A study on
Sunday revealed that Switzerland’s decision of closing schools proved
as one of the most efficient way to prevent the spread of COVID-19 along with
less movement of people. Researchers from the Swiss Federal
Institute of Technology in Zurich, ETH, mentioned that the shutdown of Swiss
schools in March 2020 became the reason for reducing mobility by more
than a fifth.
“School closures reduced mobility by 21.6%,” Stefan
Feuerriegel, an ETH professor of management information systems who headed the
study, told AFP in an email. He added, “School closures reduce mobility,
(which) then reduces new cases of COVID-19.”
The professor and his team researched around 1.5 billion movements in
Swiss telecommunication data from February 10 till April 26 last year to examine
the effect on mobility as various anti-COVID measures were introduced.
country-wide partial lockdown that included schools closure, the 26 cantons of
the country initiated COVID-19 measures at different levels in a decentralised manner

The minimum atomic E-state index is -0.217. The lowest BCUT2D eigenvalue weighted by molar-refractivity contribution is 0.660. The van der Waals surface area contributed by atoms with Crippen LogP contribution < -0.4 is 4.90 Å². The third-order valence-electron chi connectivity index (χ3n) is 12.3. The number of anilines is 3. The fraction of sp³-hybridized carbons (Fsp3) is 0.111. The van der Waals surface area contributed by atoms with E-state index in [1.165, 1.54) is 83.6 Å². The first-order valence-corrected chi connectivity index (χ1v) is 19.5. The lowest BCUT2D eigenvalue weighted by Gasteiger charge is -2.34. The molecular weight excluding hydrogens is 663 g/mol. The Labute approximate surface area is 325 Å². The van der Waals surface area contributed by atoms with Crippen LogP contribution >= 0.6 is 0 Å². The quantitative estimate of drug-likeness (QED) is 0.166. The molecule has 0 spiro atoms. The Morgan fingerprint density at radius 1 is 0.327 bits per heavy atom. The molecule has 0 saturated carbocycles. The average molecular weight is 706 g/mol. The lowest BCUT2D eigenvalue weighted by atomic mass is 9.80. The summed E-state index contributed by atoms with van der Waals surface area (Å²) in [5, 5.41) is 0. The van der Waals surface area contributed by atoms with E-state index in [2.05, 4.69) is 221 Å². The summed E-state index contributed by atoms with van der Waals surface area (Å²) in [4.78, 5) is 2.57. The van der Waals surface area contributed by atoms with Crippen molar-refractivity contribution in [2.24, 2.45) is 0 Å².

on March 16 last year. Schools remained closed throughout the country for around
two months and eventually started opening up again.
Also read: Swiss woman dies after getting COVID-19 vaccine, connection between two ‘highly unlikely’
study, which has yet to be peer-reviewed, found that school shutdown was on
third number ranking which contributed in reducing the movement of people.
gatherings of more than five people, that had seen cutting mobility by 24.9% topped the ranking while the closure of restaurants, bars and
non-essential shops, remained on second rank that caused people to move about
22.3% less, shows the study.
Feuerriegel said it was not surprising that school closures had such a
big impact on people’s movements. “If schools are closed, we can expect a
large change in behaviour,” he added, pointing out that “not only
will kids stay home, but sometimes it also requires their parents to change
their mobility as well.”
However, this measure have been among the most controversial measures initiated
across the world to help rein in the pandemic.